• Click the “Select target” button on Balena Etcher and choose your SD card. You’ll probably find that it will only see one card. Just make sure that it is your SD card and not a hard drive plugged into your system!
  • Click the “Flash!” button.
  • After a minute or two, you’ll get a message to say you’ve been successful and you can pull the USB SD card reader out.
  • Remove the micro SD card and insert it into the slot on your Raspberry Pi Zero. Look at the image above and you’ll see mine peeking out on the right. You need the label facing up
  • Plug your USB converter into the micro USB port on the Raspberry Pi Zero – it’s the one on the right as you look from above with the 2 micro USB ports at the top.
  • Plug your HDMI adapter into the mini HDMI socket on the Raspberry Pi Zero – the larger socket near the micro SD card slot
  • Plug your keyboard into the adapter
  • Plug an HDMI cable into the HDMI adapter and plug the other end into a TV or monitor
  • Plug your power supply into the left hand micro USB port.

You should hopefully see a nice rainbow pattern on the screen, closely followed by lots of stuff scrolling by. After a few minutes, it will give you a login prompt. You’re going to use “pi” as the username and “raspberry” as the password.

You should see something like this:

The very first thing you’re going to type is:

sudo passwd

This will ask you to type in the existing password (raspberry) and then a new one.

Now type in:

sudo raspi-config

You’ll see a screen like this:

sudo raspi-config

Again, I’ll keeps this as brief as possible. Note, you use the arrows to move around but sometimes you might have to use the “Tab” key to move from the menu to the bottom options. Once an option is highlighted, use the return key to actually select it. Some of these steps will take a little time and it might look like it’s crashed. Especially when you’re setting up some of the localisation. If something is sat there for more than a minute or 2 then something is probably not right. For this tutorial, we have to assume the happy path.

  • Hit return to go into “System Options
  • Select “Hostname” and hit return once your in that menu. Call it anything you want but keep it simple. no spaces or special characters.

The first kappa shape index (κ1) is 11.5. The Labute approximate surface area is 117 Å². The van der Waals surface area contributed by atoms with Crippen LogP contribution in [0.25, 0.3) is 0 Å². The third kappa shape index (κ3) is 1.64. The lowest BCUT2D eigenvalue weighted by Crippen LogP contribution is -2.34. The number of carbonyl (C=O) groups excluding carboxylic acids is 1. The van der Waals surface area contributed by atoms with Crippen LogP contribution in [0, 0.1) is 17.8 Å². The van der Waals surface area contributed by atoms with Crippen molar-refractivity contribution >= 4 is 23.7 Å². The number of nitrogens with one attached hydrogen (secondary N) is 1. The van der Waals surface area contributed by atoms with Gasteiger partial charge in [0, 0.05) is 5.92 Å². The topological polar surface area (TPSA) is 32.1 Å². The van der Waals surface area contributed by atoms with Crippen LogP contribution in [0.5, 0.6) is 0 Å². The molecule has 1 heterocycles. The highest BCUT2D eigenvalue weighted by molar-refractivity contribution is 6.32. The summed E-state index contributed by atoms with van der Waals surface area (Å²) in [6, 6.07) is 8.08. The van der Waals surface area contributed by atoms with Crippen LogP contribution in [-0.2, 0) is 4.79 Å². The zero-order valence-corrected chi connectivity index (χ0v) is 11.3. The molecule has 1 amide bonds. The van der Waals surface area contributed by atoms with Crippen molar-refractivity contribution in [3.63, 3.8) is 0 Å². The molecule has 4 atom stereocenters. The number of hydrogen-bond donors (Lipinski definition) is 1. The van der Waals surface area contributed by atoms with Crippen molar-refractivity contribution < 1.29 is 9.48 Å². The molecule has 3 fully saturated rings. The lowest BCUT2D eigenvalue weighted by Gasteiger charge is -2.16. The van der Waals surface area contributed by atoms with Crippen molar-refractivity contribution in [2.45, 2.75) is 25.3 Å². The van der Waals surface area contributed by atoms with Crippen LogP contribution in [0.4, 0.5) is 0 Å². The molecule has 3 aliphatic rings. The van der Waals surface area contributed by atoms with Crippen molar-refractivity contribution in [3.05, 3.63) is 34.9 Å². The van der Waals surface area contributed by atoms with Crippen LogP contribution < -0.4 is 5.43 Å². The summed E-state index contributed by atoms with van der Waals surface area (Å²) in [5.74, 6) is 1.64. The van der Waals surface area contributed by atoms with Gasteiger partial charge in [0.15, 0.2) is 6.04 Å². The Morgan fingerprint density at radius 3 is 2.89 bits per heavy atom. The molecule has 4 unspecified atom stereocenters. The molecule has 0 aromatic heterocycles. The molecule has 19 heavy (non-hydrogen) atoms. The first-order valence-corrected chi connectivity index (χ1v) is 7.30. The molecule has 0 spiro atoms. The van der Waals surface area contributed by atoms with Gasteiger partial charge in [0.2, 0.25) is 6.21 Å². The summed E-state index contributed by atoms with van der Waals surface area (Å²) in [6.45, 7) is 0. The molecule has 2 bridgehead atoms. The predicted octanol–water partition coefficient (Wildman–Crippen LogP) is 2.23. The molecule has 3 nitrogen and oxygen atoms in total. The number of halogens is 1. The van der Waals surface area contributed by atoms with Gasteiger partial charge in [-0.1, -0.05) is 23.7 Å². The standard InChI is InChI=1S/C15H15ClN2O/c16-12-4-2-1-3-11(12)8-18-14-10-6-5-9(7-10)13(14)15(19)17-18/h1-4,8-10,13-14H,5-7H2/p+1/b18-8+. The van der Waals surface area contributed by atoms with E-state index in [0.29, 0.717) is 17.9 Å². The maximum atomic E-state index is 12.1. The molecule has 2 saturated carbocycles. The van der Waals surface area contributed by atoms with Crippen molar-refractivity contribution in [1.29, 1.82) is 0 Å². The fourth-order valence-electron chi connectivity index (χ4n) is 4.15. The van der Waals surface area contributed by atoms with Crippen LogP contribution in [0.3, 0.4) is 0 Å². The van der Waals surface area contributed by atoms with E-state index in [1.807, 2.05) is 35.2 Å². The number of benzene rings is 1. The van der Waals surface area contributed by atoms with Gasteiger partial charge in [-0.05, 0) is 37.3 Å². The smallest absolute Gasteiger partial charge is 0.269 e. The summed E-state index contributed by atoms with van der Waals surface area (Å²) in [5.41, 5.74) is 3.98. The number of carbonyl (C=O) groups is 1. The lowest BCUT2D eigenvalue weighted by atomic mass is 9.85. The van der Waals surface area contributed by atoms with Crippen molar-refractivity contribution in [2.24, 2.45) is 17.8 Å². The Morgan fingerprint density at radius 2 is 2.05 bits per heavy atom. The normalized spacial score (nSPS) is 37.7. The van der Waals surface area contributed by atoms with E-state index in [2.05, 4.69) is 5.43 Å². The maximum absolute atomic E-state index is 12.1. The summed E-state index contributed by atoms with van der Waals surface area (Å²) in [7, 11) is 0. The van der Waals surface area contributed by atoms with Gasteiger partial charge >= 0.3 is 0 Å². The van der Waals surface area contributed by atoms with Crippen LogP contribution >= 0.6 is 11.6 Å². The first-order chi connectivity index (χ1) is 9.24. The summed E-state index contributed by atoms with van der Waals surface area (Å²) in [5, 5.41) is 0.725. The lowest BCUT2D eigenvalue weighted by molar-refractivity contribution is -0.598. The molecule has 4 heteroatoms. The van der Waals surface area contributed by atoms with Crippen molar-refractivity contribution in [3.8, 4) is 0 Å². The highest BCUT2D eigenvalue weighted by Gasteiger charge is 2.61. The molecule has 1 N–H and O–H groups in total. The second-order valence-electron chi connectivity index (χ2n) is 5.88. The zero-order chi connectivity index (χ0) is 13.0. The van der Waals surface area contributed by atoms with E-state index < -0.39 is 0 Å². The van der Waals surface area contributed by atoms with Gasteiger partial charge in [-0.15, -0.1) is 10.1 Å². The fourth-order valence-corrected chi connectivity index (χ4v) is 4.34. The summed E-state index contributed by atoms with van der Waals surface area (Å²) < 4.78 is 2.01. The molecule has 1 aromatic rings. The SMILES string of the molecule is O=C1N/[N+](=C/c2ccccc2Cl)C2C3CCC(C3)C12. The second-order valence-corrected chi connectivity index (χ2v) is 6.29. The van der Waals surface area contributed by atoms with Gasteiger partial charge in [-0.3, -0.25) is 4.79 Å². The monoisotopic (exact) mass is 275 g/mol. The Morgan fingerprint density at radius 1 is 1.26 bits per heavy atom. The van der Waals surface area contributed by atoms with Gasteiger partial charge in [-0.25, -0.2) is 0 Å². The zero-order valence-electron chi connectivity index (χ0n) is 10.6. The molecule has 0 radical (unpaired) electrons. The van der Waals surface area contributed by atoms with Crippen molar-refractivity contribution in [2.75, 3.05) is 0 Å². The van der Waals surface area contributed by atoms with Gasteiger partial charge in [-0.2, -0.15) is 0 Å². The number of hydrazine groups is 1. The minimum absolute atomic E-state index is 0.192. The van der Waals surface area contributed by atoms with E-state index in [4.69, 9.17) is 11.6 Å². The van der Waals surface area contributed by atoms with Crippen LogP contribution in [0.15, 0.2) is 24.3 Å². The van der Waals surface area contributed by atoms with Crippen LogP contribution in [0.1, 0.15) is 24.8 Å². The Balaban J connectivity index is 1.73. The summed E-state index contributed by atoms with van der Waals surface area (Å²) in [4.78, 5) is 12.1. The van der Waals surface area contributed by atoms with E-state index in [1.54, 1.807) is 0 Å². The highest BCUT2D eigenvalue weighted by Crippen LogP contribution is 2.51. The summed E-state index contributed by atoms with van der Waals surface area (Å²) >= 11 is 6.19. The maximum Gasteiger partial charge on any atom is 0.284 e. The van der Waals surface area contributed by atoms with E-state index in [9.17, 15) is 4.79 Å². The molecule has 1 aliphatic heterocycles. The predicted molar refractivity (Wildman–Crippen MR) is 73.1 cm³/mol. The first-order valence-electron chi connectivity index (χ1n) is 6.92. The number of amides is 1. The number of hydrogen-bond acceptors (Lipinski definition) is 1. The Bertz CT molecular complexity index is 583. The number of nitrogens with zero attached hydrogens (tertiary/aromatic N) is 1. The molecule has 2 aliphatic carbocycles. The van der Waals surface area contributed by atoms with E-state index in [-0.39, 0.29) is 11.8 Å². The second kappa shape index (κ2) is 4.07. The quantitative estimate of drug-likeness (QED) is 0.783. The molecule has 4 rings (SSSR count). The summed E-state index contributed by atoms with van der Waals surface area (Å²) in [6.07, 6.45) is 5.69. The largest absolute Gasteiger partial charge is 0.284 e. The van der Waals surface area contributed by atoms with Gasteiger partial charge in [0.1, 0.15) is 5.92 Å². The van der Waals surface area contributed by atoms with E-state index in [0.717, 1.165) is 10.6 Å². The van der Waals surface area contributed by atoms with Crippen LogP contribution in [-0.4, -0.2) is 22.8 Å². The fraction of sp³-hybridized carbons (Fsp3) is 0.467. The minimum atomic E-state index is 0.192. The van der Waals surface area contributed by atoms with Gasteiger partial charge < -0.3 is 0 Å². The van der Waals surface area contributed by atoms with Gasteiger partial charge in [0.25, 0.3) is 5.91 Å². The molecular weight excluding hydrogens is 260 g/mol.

• Once you select “Ok”, it might send you back to the main menu so just hit return to go into “System Options” again. The one you’re looking for now is “Wireless LAN”. This will ask you to enter the SSID of your WiFi. You should be able to find this on your phone or any other device connected to your WiFi. Enter this exactly as it shows on your phone. It’s case sensitive. Hit return and enter your WiFi password.

    Note: You will need to use your 2.4Ghz network. Not your 5Ghz. Your network at home might have the same name for both in which case, you’re fine. But if you get to choose then go for the 2.4Ghz one.
  • Now find “Interface Options” on the main menu and select that.
  • Select “Camera” and hit return. It’ll ask if you want to enable the camera and “Yes” will be selected so you can just hit return again.
  • It will then take you back to the main menu so go to “interface Options” again.
  • Select “SSH” and hit return. It’ll ask if you want to enable SSH and “Yes” will be selected so you can just hit return again.
  • Lastly, go into “Localization Options
  • Go into “Locale” and find “en-GB.UTF-8 UTF-8”. If it has an “*” then you’re fine. If not, press the space bar to select it.
  • Hit tab to select “OK” and then hit return.
  • Back into “Localization Options” and select “Timezone”
  • Select Europe and then London by highlighting them with the cursor and hitting return
  • “Localization Options” again
  • “WLAN country” and find “GB Britain (UK)”. Make sure it’s highlighted and hit return
  • Use the arrows and/or tab key to highlight “Finish” and hit return.
  • It will probably ask you if you want to reboot. Select “Yes” and then wait until you get the login prompt again.

Honestly, that looks onerous but it’ll take 5 minutes. We’re on the home straight now… I promise!

So, log back in using “pi” as the username and the password you set back at the start.

Type in:

ifconfig

…and hit return.

Look for a bit that starts with “WLAN0”.

Under that you will hopefully see something that starts with “inet”. Next to that is the IP address of your Raspberry Pi on your network. This assumes that you set everything up right when you were in the system settings above. If you don’t have something like 192.168.0.99 then something is wrong. It might be different to that number but it should be a similar format of 4 numbers with a “.” between them.

Write this down.